Pure Earth. (2020). Dominican Republic – Bajos de Haina abandoned lead smelter.

Ocean Warming in Bristol Bay, AK

Carlin Blash, Penn State University

Warming oceans threaten fisheries in Alaska, including snow crab fisheries in Bristol Bay (Diaz, 2022). Bristol Bay is vulnerable to ocean warming because of its high latitude location. Since the Industrial Revolution, the polar regions have warmed more than any other regions due to human-related global warming. When the air temperature of the atmosphere increases, heat is transferred to the surface ocean and causes the surface ocean to warm. The greater temperature gradient between the cold polar water and warmed air causes the surface ocean in polar regions to warm significantly, which is occurring in Bristol Bay.

Continued ocean warming is expected to decrease the population of snow crabs in the fisheries in Bristol Bay (Diaz, 2022). This is because snow crabs require cold ocean temperatures to live, and when surface ocean temperature increases, there is a decrease in cold-water habitat available for the crab population (Diaz, 2022). In warmer oceans, the life processes of the crabs take more energy which causes increased competition for their already limited food supplies (Diaz, 2022). This causes massive die-offs within the snow crab population (Diaz, 2022). With decreased snow crab populations, Bristol Bay fisheries produce less crab, which harms the economic livelihood of the community (Diaz, 2022). If the Bristol Bay fisheries continue to overfish a limited snow crab population, it could drive the snow crab population to extinction. As the ocean temperatures in Bristol Bay continue to rise with global warming, there will likely become a time when there is no cold-water habitat left for the crabs, which will force the fisheries to close and greatly impact the community’s way of life.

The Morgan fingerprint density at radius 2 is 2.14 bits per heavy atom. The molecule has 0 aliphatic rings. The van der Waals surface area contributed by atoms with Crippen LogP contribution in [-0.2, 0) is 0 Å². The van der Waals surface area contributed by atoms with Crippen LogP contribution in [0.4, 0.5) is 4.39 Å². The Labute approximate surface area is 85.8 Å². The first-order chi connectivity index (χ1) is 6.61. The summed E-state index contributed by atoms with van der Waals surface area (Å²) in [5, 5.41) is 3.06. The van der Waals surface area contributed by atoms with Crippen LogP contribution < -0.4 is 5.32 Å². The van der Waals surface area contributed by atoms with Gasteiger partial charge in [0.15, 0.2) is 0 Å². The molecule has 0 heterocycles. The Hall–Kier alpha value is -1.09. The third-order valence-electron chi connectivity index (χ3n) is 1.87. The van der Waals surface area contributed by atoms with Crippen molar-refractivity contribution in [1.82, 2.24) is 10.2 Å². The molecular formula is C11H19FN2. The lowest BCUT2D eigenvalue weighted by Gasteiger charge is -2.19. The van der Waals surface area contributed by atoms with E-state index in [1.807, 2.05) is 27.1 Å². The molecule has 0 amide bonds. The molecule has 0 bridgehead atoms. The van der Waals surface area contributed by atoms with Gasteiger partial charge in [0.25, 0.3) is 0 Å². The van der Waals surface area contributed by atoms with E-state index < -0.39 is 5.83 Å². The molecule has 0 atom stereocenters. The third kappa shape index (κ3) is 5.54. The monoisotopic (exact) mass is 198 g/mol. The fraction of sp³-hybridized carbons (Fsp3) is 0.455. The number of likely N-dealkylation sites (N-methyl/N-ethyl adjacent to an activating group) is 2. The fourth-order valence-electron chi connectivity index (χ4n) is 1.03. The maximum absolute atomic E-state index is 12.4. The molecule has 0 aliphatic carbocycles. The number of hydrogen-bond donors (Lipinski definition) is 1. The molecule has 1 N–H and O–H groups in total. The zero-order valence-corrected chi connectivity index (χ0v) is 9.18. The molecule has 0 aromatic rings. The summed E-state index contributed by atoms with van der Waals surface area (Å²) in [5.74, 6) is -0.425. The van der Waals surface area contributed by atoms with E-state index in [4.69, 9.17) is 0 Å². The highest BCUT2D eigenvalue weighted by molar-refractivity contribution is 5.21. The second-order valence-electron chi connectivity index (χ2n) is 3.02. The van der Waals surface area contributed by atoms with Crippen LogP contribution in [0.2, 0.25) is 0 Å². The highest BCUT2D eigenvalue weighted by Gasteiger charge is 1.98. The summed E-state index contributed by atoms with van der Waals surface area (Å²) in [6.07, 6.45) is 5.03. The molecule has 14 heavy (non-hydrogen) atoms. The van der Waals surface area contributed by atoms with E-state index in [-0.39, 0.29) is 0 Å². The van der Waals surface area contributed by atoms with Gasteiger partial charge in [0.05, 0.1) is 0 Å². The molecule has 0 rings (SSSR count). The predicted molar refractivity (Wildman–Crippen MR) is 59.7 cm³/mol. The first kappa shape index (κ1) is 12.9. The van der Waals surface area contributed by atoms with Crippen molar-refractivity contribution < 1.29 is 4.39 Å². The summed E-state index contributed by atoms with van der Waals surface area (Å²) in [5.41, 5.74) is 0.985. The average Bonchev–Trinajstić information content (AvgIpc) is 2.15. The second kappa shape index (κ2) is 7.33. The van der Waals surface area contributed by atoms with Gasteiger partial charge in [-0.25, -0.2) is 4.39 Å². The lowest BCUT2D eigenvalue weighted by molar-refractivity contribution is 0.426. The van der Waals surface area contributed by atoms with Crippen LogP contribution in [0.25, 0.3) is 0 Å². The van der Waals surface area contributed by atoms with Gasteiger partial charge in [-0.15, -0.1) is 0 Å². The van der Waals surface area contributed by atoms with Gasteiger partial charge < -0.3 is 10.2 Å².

The only solution Bristol Bay can implement is a suspension of harvesting in the fisheries (Diaz, 2022). Prohibiting fishing of the snow crabs, limits the stressors on the population, which allows the crabs to reproduce and regenerate their population (Diaz, 2022). During the next fishing season, the renewed snow crab population should be viable enough to fish again and restore the Bristol Bay economy (Diaz, 2022). However, local bans on fishing will only do so much to help the snow crab population as oceans continue to warm since further ocean warming will reduce the habitats of these crabs even more. To address the larger causes of ocean warming, action by the entire world will have to be taken to reduce carbon dioxide emissions and prevent further global warming. This will have to be achieved through laws requiring lower emissions by all aspects of human life or a complete switch to renewable energy sources. Only by slowing or halting global warming will the oceans stop warming and the snow crab population of Bristol Bay be protected.


Diaz, J. (2022, October 14). Alaska Cancels Snow Crab Season Amid Population Declines. The New York Times. Facio-Krajcer, A. & Cowan, J. (2022, July 31).

Fisheries in Kodiak, AK

Martha Christino, Penn State University